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[Fair use for education and research purpose only] Report: EPA lab manipulated pollution data
DETROIT -- A lab doing work for the U.S. Environmental Protection Agency manipulated data from pollution tests at a number of sites in...
Last updated 07:22 AM, EST, Wednesday, March 29, 2000
DETROIT (AP) -- A lab doing work for the U.S. Environmental Protection Agency manipulated data from pollution tests at a number of sites in Michigan, a newspaper said today.
Federal investigators are probing at least 14 lawsuits brought against Michigan companies and local governments by the EPA based on the lab evidence, The Detroit News said.
The investigations are expected to result in cleaner land and water since new test results appear likely to require more pollution be removed, said Arlin Wasserman of the Michigan Land Use Institute.
The newspaper said contract scientists at an EPA regional lab in Chicago have been accused of manipulating test data in cases involving chemical pollution of ground water and soil.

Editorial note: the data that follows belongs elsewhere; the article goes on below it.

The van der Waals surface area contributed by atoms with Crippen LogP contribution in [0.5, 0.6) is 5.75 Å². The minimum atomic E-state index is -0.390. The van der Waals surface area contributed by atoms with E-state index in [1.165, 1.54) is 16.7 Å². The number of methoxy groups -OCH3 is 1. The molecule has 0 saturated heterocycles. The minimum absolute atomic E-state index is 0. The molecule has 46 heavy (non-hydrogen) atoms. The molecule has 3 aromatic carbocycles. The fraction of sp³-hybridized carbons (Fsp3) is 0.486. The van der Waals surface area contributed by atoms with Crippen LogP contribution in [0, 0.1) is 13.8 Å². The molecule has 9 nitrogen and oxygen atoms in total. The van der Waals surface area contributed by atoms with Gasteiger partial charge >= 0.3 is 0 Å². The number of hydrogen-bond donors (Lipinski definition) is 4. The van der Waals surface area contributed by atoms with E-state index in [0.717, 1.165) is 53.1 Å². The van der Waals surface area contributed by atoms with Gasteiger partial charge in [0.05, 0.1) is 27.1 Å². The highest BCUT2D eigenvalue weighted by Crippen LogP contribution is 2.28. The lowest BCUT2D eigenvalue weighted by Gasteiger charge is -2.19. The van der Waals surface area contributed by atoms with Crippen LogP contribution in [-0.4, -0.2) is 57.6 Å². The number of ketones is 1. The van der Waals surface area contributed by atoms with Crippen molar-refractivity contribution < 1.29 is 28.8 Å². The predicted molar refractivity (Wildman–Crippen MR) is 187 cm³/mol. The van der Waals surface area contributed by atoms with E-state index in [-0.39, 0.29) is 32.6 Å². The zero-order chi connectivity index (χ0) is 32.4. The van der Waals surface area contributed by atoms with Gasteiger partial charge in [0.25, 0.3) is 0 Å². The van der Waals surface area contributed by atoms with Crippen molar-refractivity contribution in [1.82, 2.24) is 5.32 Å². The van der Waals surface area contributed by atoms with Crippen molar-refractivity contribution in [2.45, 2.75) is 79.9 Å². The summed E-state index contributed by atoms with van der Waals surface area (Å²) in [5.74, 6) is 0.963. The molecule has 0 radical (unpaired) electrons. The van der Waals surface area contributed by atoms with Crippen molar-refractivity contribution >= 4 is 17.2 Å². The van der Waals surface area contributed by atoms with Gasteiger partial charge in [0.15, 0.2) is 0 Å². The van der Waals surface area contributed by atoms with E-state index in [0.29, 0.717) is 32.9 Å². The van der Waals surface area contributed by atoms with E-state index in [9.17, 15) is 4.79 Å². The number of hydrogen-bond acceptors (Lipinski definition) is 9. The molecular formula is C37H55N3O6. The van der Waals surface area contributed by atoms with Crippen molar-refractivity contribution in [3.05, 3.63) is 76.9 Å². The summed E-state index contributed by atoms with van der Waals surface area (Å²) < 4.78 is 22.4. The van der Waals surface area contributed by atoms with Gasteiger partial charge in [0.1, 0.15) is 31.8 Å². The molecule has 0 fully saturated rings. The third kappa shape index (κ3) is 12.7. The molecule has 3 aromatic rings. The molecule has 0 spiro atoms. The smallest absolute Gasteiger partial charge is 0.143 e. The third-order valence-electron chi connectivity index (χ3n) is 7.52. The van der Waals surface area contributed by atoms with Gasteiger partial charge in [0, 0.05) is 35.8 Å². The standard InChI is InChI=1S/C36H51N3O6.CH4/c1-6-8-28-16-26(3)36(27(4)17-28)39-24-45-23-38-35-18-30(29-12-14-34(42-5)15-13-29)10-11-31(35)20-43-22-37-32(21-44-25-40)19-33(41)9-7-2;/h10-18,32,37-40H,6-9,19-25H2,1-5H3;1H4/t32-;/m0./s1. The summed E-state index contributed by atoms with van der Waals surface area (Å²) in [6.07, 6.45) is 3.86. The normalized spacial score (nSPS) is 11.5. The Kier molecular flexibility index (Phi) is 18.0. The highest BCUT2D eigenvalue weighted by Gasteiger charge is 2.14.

Justice Department and EPA investigators say the lab staffers attempted to cover up their failure to calibrate a test device that measures pollutants, the News said.
It said the EPA declined comment.
The newspaper said investigators believe the employees, who work for government contractor Lockheed Martin Corp., also hid delays in testing by submitting false paperwork.
According to court documents, the case could involve "approximately 1,000 other cases -- including judicial and administrative matters," the newspaper said.
The 14 Michigan cases include suits against McLouth Steel in Trenton and Federal Marine Terminals in Wyandotte. The EPA and Justice Department are looking into 28 others suits in Illinois, Indiana, Minnesota, Ohio and Wisconsin that have been flagged, and many of them frozen, pending investigation, the newspaper said.
Most involve legal action to recover the costs of cleaning up Superfund sites -- the nations most dangerously contaminated waste dumps.
Michigan environmental regulators are reviewing the cases as well, the News said. But state officials expressed confidence that the investigations and the frozen lawsuits would not significantly derail any pending Michigan cleanup cases.
"We think that in each case where the Central Regional Lab was involved, their lab work wasn't consequential to any decisions on remedial actions," said Al Howard, head of the office that oversees Superfund at the Michigan Department of Environmental Quality. "In every case, the major work was performed by the state or our contract labs." http://www.starnews.com/data/wire/xml/0329ap_k2s814u109.html
-- (Dee360Degree@aol.com), March 29, 2000